Bereskin & Parr’s Trademark Litigators in the Courts
October 12, 2016
By Cynthia Rowden, François Larose, Jonathan Colombo, Lindsey Robinson, and R. Scott MacKendrick
Bereskin & Parr’s litigation practice includes acting in trademark and copyright matters before provincial and federal courts in cases involving trademark and trade dress infringement, passing off and trade secrets, originating opposition and cancellation cases before the Trademark Opposition Board, and Opposition Board appeals. The trademark litigation team includes partners Scott MacKendrick, Jonathan Colombo, Mark Robbins and François Larose, all of whom are also well-versed in trademark prosecution issues.
Several of our partners have been involved in cases decided in the last few months. Mark Robbins, who has been with the firm since being called to the bar in 1994, regularly appears before both the Opposition Board and the Federal Court. François Larose, who joined the firm in 2007, has similar experience, plus also acts in Quebec Superior Court cases. In June, the Federal Court issued a decision on a case in which both Mark and François teamed up to successfully defend an appeal of the Opposition Board’s decision finding that the INOA mark of L’Oréal is confusing with the opposer Cosmética Cabinas’ AINHOA mark, for similar cosmetic products. The appeal decision deals with complex issues of the standard of review, the impact of new evidence filed on appeal, the definition of “use” of a trademark, continuous vs. interrupted use, evidence of use, vs. reputation, and the extent of commercial activity to support a finding of “use”, vs. mere “token” use. There is a helpful list of decisions with example of unacceptable evidence of use (single sale to a subsidiary, order but not proof of delivery, samples given away), and decisions accepting proof of small sales as suitable evidence of use. The appeal decision also considered evidence of alleged non-compliance with food and drug regulations and its impact on a “use” claim, finding non-compliance relevant only if unlawful use is clearly established. Ultimately, the Court agreed with the Opposition Board on confusion, and the appeal was dismissed. [case link] (A further appeal has been filed.)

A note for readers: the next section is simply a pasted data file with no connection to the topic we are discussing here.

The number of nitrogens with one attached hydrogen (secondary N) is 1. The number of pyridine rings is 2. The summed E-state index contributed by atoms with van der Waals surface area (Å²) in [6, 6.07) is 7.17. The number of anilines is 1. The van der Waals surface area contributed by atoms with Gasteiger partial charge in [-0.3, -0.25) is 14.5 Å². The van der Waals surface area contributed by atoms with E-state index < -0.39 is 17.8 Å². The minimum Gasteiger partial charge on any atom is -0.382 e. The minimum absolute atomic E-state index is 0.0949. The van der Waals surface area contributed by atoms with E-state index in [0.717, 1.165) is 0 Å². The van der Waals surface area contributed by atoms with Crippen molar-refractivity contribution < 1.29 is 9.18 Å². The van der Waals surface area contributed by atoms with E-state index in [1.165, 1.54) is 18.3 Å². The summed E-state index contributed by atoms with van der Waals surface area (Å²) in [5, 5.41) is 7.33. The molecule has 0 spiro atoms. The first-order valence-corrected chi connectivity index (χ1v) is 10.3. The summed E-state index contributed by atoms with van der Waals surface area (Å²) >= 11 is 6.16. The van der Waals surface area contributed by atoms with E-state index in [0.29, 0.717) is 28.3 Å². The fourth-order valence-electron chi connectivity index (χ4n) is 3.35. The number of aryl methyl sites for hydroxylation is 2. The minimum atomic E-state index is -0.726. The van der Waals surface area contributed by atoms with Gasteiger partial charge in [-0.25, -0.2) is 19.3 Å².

Mark also successfully defended an appeal of an Opposition Board decision rejecting an opposition to the mark MARCHÉ & Wave Design, filed by Movenpick for restaurant services. Movenpick already owned a registration for MARCHÉ, alone. The Opposition Board rejected the argument of opposer Richtree Market Restaurants that MARCHÉ was descriptive and non-distinctive, and filed evidence that other food service industry businesses used “marché” or “market” in their names. In the Federal Court’s decision in September, new evidence on appeal was reviewed, but found not likely to have impacted the Opposition Board’s findings, particularly since “marché” for restaurant services per se was not shown to be common. As with the INOA mark, above, technical issues regarding the standard of review and the impact of new evidence were fully canvassed in this decision. [case link]
Scott MacKendrick, who, along with the current head of the litigation group Don Cameron, joined the firm in 2012, recently handled an opposition appeal also dealing with a new design of an existing word mark. Caesarstone SDOT-YAM Ltd. applied for a design version of its well-known CAESARSTONE mark, for engineered quartz slabs, including countertops, and other related goods and services, to supplement its existing CAESARSTONE work mark registration. Despite the existing registration, which coexisted with the opposer’s CAESAR design mark, plus that the new application covered goods that overlapped with the original registered goods, the Opposition Board found that there was a reasonable likelihood of confusion of the CAESARSTONE Design mark with the opposer’s CAESAR design mark, claimed to be used before the new design mark. On appeal, the Federal Court allowed the appeal in part and referred the matter back “to a different member” of the Opposition Board, holding that the original Opposition Board decision reached an “unreasonable conclusion” on the likelihood of confusion in regarding the overlapping goods/services in the new application as a departure from, rather than an extension of, the registered goods/services . Similarly, that there was no evidence of confusion for the overlapping goods/services was seen by the Federal Court to be a factor the Opposition Board should have considered. [case link]
François Larose acted for Revlon in a complex multi-party dispute in the Québec Superior Court involving licensed trademark rights. Georges Marciano, claiming rights in the GEORGES MARCIANO mark, noted goods with that mark on several websites, and sued several companies, including Revlon who had, decades ago, been a sub- licensee of the GEORGES MARCIANO mark, as well as others allegedly involved with the online sales. The defendants disputed everything from the jurisdiction of Québec courts and statute limitations on the action, to the ownership of the GEORGES MARCIANO mark, whether or not the online goods were licensed, responsibility for supervising alleged counterfeits, and extent and scope of damage. Relying heavily on the evidence filed by Revlon, at the end of September, the Québec Superior Court confirmed that it did not have jurisdiction over the dispute and dismissed, outright, Mr. Marciano’s claims against all defendants.
Bereskin & Parr’s team offers the skill and experience to help you and your clients succeed. Don’t hesitate to contact any of the trademark litigation team for questions about Canadian cases and practice.
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